Gulf of California and Mexican Volcanic Belt
has been suggested that mantle plumes underlie the mouth
of the Gulf of California and the Mexican volcanic belt
(Figure 1). Rifting began in the Gulf around 5.5 Ma
with seafloor spreading beginning around 3.5 Ma. The
notion of a Gulf Mouth hotspot derives from models that
propose plumes to be the cause of continental break-up.
Volcanism in the Mexican volcanic belt occurred from
about 16 Ma to the present and includes subalkaline
and alkaline magmas. The presence of a plume has been
inferred from beliefs that alkaline volcanism is diagnostic
of plume activity, and possible west-east age progressions
[Moore et al., 1994]. Whether volcanism in
both regions could be attributed to a single plume has
not been addressed. The argument presented here is that
there is no evidence and no requirement for any plumes
in the region.
Figure 1: The Mexican Volcanic Belt (MVB) and
regions where plumes have been proposed (dashed red
circles). Major volcanoes are shown by filled triangles:
C = Colima; Ce = Ceboruco; P = Paricutín; NV
= Nevado de Toluca; Po = Popocatépetl; Iz =
Iztaccíhuatl; Ci = Citlaltépetl (Pico
of a plume is predicted to cause uplift, enhanced magmatism
and distinct geochemical signatures. A Deep Sea Drilling
Project transect (Legs 64 and 65) sampled the basaltic
volcanism in the Gulf Mouth region. The basalts are
MORB-like with no evidence for excessive magma production,
and isotopic compositions can be explained in terms
of normal mantle heterogeneity with some contamination
of melts during the early stages of rifting by interaction
with the continental mantle [Smith, 1999].
|In the Mexican
volcanic belt, there is no evidence for uplift, regular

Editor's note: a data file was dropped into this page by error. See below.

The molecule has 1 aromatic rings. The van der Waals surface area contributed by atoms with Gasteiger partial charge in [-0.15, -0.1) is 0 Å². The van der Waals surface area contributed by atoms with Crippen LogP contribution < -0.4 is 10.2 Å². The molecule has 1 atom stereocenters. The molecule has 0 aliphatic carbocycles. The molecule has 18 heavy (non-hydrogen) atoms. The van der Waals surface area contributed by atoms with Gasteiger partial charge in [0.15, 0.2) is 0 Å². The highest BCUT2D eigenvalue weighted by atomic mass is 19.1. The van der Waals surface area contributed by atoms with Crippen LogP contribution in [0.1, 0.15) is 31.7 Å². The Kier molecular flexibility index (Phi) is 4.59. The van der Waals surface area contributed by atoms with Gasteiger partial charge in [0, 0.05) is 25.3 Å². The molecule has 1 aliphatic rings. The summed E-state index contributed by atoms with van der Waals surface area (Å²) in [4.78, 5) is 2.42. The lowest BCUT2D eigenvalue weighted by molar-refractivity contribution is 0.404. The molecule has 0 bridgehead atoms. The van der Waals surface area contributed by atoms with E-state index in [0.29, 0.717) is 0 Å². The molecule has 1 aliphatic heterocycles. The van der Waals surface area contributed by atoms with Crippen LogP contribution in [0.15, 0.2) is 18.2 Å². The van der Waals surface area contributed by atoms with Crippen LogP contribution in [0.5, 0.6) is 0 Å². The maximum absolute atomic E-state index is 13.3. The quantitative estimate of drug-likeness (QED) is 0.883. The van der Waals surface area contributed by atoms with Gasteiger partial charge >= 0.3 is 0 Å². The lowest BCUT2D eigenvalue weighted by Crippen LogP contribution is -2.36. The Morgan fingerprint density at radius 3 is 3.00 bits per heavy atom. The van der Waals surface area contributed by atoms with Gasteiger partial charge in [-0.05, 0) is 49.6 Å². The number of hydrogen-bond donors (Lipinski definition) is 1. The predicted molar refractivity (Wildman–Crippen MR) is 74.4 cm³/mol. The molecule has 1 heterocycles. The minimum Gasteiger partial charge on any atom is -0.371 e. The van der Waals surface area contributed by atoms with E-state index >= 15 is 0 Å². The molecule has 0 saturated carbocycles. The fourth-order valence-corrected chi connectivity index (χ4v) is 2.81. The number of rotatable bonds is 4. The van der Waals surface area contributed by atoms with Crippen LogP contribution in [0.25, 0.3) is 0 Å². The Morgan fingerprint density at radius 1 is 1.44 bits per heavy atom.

age progressions are not well developed, and an extensional
tectonic regime exists all along the belt [Sheth et
al., 2000; Verma, 2002]. The location and
orientation of the belt is also inconsistent with a relationship
to subduction of the Cocos plate [Verma, 2002].
Rather, the association of alkaline and subalkaline volcanism
can be explained as a result of a rifting induced by large-scale
plate interactions, leading to melting of a heterogeneous
continental mantle section [Sheth et al., 2000].
- Moore, G., C. Marone, I.S.E. Carmichael, and P.
Renne, Basaltic volcanism and extension near the intersection
of the Sierra Madre volcanic province and the Mexican
volcanic belt, Geol. Soc. Am. Bull., 106,
- Sheth, H.C., I.S. Torres-Alvarado, and S.P. Verma,
Beyond subduction and plumes: A unified tectonic-petrogenetic
model for the Mexican volcanic belt, Int. Geol.
Rev., 42, 1116-1132, 2000.
- Smith, A.D., The Nd-Sr-Pb isotopic record in abyssal
tholeiites from the Gulf of California region, western
Mexico: No evidence for a Gulf Mouth plume, Int.
Geol. Rev., 41, 921-931, 1999.
- Verma, S.P., Absence of Cocos plate subduction-related
basic volcanism in southern Mexico: A unique case
on Earth?, Geology, 30,
last updated 7th June, 2004